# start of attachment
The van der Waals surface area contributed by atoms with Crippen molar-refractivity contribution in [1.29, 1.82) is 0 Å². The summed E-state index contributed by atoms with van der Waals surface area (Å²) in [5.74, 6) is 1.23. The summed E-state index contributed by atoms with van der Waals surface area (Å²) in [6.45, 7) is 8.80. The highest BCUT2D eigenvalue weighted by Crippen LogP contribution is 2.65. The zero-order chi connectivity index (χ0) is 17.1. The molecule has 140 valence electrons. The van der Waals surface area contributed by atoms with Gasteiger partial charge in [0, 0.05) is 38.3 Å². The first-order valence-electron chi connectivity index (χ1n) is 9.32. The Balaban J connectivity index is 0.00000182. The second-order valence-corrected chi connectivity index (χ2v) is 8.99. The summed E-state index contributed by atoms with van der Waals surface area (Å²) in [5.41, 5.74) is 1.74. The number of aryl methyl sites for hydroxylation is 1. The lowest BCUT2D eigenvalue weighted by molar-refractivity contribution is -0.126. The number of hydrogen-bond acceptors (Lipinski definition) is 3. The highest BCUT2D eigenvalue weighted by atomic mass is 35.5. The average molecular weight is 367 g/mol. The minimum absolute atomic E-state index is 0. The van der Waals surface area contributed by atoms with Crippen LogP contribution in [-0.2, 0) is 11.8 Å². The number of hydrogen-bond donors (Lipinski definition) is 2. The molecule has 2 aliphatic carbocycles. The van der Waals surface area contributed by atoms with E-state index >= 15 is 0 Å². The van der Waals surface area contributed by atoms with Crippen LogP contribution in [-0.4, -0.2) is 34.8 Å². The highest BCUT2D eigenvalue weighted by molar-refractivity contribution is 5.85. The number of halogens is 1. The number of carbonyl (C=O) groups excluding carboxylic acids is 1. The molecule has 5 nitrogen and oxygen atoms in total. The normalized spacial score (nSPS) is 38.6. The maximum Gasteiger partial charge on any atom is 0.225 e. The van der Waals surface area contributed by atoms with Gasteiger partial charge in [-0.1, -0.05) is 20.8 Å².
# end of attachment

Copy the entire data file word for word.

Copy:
The van der Waals surface area contributed by atoms with Crippen molar-refractivity contribution in [1.29, 1.82) is 0 Å². The summed E-state index contributed by atoms with van der Waals surface area (Å²) in [5.74, 6) is 1.23. The summed E-state index contributed by atoms with van der Waals surface area (Å²) in [6.45, 7) is 8.80. The highest BCUT2D eigenvalue weighted by Crippen LogP contribution is 2.65. The zero-order chi connectivity index (χ0) is 17.1. The molecule has 140 valence electrons. The van der Waals surface area contributed by atoms with Gasteiger partial charge in [0, 0.05) is 38.3 Å². The first-order valence-electron chi connectivity index (χ1n) is 9.32. The Balaban J connectivity index is 0.00000182. The second-order valence-corrected chi connectivity index (χ2v) is 8.99. The summed E-state index contributed by atoms with van der Waals surface area (Å²) in [5.41, 5.74) is 1.74. The number of aryl methyl sites for hydroxylation is 1. The lowest BCUT2D eigenvalue weighted by molar-refractivity contribution is -0.126. The number of hydrogen-bond acceptors (Lipinski definition) is 3. The highest BCUT2D eigenvalue weighted by atomic mass is 35.5. The average molecular weight is 367 g/mol. The minimum absolute atomic E-state index is 0. The van der Waals surface area contributed by atoms with Crippen LogP contribution in [-0.2, 0) is 11.8 Å². The number of hydrogen-bond donors (Lipinski definition) is 2. The molecule has 2 aliphatic carbocycles. The van der Waals surface area contributed by atoms with E-state index >= 15 is 0 Å². The van der Waals surface area contributed by atoms with Crippen LogP contribution in [-0.4, -0.2) is 34.8 Å². The highest BCUT2D eigenvalue weighted by molar-refractivity contribution is 5.85. The number of halogens is 1. The number of carbonyl (C=O) groups excluding carboxylic acids is 1. The molecule has 5 nitrogen and oxygen atoms in total. The normalized spacial score (nSPS) is 38.6. The maximum Gasteiger partial charge on any atom is 0.225 e. The van der Waals surface area contributed by atoms with Gasteiger partial charge in [-0.1, -0.05) is 20.8 Å².